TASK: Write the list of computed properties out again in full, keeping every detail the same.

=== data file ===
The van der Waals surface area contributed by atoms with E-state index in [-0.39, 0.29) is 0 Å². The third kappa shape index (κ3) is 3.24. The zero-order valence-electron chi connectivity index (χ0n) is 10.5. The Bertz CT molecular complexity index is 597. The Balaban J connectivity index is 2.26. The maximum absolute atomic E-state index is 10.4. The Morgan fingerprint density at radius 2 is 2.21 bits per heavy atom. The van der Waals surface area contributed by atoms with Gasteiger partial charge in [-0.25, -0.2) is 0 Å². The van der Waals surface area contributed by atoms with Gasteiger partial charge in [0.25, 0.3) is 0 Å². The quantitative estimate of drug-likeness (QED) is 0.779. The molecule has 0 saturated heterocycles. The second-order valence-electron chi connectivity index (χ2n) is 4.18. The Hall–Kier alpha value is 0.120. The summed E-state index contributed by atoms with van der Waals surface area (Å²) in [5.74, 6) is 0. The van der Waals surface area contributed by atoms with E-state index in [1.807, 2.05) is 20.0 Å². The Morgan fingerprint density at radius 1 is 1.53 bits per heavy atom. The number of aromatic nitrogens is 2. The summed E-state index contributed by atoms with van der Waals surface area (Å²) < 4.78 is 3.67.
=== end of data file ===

The van der Waals surface area contributed by atoms with E-state index in [-0.39, 0.29) is 0 Å². The third kappa shape index (κ3) is 3.24. The zero-order valence-electron chi connectivity index (χ0n) is 10.5. The Bertz CT molecular complexity index is 597. The Balaban J connectivity index is 2.26. The maximum absolute atomic E-state index is 10.4. The Morgan fingerprint density at radius 2 is 2.21 bits per heavy atom. The van der Waals surface area contributed by atoms with Gasteiger partial charge in [-0.25, -0.2) is 0 Å². The van der Waals surface area contributed by atoms with Gasteiger partial charge in [0.25, 0.3) is 0 Å². The quantitative estimate of drug-likeness (QED) is 0.779. The molecule has 0 saturated heterocycles. The second-order valence-electron chi connectivity index (χ2n) is 4.18. The Hall–Kier alpha value is 0.120. The summed E-state index contributed by atoms with van der Waals surface area (Å²) in [5.74, 6) is 0. The van der Waals surface area contributed by atoms with E-state index in [1.807, 2.05) is 20.0 Å². The Morgan fingerprint density at radius 1 is 1.53 bits per heavy atom. The number of aromatic nitrogens is 2. The summed E-state index contributed by atoms with van der Waals surface area (Å²) < 4.78 is 3.67.